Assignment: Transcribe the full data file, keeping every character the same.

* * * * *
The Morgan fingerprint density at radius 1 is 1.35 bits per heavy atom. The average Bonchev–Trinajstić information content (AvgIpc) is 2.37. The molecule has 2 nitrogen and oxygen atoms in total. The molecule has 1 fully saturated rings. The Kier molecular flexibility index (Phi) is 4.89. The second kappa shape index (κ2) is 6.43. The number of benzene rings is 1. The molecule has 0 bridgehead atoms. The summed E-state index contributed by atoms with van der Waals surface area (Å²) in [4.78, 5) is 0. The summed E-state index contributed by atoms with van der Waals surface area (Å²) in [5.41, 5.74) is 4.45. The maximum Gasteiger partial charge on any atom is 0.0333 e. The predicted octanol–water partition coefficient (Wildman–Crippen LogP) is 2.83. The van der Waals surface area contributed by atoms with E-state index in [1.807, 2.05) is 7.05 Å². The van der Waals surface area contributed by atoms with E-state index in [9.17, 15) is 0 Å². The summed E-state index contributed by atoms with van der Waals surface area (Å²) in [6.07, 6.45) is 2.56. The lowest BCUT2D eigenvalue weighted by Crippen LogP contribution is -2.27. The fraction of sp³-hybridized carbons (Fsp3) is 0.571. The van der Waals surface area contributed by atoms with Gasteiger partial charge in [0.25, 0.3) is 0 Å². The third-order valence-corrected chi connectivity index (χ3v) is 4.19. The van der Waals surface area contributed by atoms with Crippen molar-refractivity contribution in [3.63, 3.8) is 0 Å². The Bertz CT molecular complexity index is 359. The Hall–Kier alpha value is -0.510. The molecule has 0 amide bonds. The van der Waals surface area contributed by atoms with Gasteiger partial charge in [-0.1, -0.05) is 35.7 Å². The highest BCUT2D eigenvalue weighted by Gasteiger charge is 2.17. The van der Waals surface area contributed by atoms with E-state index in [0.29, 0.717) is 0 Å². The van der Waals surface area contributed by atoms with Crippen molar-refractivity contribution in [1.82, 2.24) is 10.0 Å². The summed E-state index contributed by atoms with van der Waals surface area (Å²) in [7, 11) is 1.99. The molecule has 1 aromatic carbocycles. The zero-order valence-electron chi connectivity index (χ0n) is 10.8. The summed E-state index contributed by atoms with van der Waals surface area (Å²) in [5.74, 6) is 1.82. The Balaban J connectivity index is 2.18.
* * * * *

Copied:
The Morgan fingerprint density at radius 1 is 1.35 bits per heavy atom. The average Bonchev–Trinajstić information content (AvgIpc) is 2.37. The molecule has 2 nitrogen and oxygen atoms in total. The molecule has 1 fully saturated rings. The Kier molecular flexibility index (Phi) is 4.89. The second kappa shape index (κ2) is 6.43. The number of benzene rings is 1. The molecule has 0 bridgehead atoms. The summed E-state index contributed by atoms with van der Waals surface area (Å²) in [4.78, 5) is 0. The summed E-state index contributed by atoms with van der Waals surface area (Å²) in [5.41, 5.74) is 4.45. The maximum Gasteiger partial charge on any atom is 0.0333 e. The predicted octanol–water partition coefficient (Wildman–Crippen LogP) is 2.83. The van der Waals surface area contributed by atoms with E-state index in [1.807, 2.05) is 7.05 Å². The van der Waals surface area contributed by atoms with E-state index in [9.17, 15) is 0 Å². The summed E-state index contributed by atoms with van der Waals surface area (Å²) in [6.07, 6.45) is 2.56. The lowest BCUT2D eigenvalue weighted by Crippen LogP contribution is -2.27. The fraction of sp³-hybridized carbons (Fsp3) is 0.571. The van der Waals surface area contributed by atoms with Gasteiger partial charge in [0.25, 0.3) is 0 Å². The third-order valence-corrected chi connectivity index (χ3v) is 4.19. The van der Waals surface area contributed by atoms with Crippen molar-refractivity contribution in [3.63, 3.8) is 0 Å². The Bertz CT molecular complexity index is 359. The Hall–Kier alpha value is -0.510. The molecule has 0 amide bonds. The van der Waals surface area contributed by atoms with Gasteiger partial charge in [-0.1, -0.05) is 35.7 Å². The highest BCUT2D eigenvalue weighted by Gasteiger charge is 2.17. The van der Waals surface area contributed by atoms with E-state index in [0.29, 0.717) is 0 Å². The van der Waals surface area contributed by atoms with Crippen molar-refractivity contribution in [1.82, 2.24) is 10.0 Å². The summed E-state index contributed by atoms with van der Waals surface area (Å²) in [7, 11) is 1.99. The molecule has 1 aromatic carbocycles. The zero-order valence-electron chi connectivity index (χ0n) is 10.8. The summed E-state index contributed by atoms with van der Waals surface area (Å²) in [5.74, 6) is 1.82. The Balaban J connectivity index is 2.18.